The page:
Cult musical trio The Tiger Lillies is often described as cabaret, but they are hardly piano bar stuff. Lead man Martyn Jacques pounding the ivories with a large black dildo while lustfully singing about cocks and tits is more piano bang than bar. The Tiger Lillies aren’t into acceptable – the ruder, the more deviant the better, and all mixed into a musical style that is hard to categorize. Part jazz, part oompah-pah Polka and sometimes haunting falsetto, with dead pan theatrics along the way, the material is undeniably dark and grotesque, populated by freak show characters and misbehaving maniacs. While The Tiger Lillies certainly aren’t for everyone, they have no shortage of fans. They tour and perform around the globe extensively and frequently play down under.
Over their abundant career Jacques, Adrian Stout and Adrian Huge have embraced everything from disabled prostitutes and masturbation to pill-popping suicides and lobotomies. Their material is sacrilegious, sadistic, and salacious. This 20 year anniversary show focuses on material from their album Shockheaded Peter, a collection of tales about misbehaving, indulgent children who meet bleak and bloody ends (Cruel Frederick, The dreadful story about Harriet and the matches) and selections from The Gorey End, songs inspired by unpublished stories of writer/ illustrator Edward Gorey. There are plenty of other offerings in the mix and the band even took many requests in an extended encore after the generous two hour show on Wednesday night.
Jacques, in bowler hat and face painted like disturbed clown (he won’t be getting any children’s party gigs with that get-up!) has the piano, accordion and vocals covered while Adrian Huge plays a miniature drum set, complete with baby dolls that double as drumsticks (enthusiastically utilized for Kick a Baby). Adrian Stout covers the contra bass, musical saw and Theremin. Not a typical collection of instruments, but one that really works here. The wide musical samplings make for a dynamic and textured repertoire and Jacques’ vocal range sustains and varies the material, even though the overall tone is heavy. From ballad to nursery rhyme lilting to full throttle screaming, he does it all.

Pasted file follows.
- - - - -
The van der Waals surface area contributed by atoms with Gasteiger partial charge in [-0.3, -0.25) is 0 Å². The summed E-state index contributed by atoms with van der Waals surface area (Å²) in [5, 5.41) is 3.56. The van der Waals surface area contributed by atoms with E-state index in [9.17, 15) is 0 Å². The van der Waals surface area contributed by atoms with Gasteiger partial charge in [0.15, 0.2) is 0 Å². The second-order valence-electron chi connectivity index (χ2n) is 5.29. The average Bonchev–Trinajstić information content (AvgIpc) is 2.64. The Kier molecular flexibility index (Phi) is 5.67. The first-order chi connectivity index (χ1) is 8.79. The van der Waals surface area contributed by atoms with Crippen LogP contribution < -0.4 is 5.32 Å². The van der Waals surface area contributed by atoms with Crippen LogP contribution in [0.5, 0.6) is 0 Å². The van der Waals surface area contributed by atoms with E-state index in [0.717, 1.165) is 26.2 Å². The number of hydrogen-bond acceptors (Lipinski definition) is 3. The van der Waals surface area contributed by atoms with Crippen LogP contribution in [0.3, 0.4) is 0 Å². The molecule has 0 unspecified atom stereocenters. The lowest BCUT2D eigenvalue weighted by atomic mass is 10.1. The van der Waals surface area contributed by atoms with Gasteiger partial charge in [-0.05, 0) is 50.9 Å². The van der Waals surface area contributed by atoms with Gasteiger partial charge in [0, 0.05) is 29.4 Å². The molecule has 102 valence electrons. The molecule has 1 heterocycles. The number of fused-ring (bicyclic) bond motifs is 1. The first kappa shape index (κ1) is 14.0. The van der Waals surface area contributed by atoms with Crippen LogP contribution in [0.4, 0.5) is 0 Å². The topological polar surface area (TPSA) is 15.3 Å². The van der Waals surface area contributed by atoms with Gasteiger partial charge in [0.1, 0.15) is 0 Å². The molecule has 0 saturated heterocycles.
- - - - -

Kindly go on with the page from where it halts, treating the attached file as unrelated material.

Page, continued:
It’s a tight act and a tight show and the material, like it or loath it, is well-inhabited and presented with a punchy confidence that only comes with years of familiarity. Not being a Tiger Lillies groupie myself (I’m more an interested onlooker who has seen the group once before), I found I had my fill of the debauchery before show’s end, but clearly I was in the minority, as most of the audience, given the option, would have happily stayed to hear the band’s entire extensive back catalogue. Jacques, Stout and Huge know how to both entertain and provoke, which is probably why they have such a wide and global fan base, but still manage to stay under the mainstream radar.
the Arts Centre presents
The Songs of Shockheaded Peter and other Gory Verses
The Tiger Lillies
Venue: Playhouse | the Arts Centre, Melbourne
Dates: 29 - 30 Jul 2009
Tickets: $35 - $39
Bookings: 1300 182 183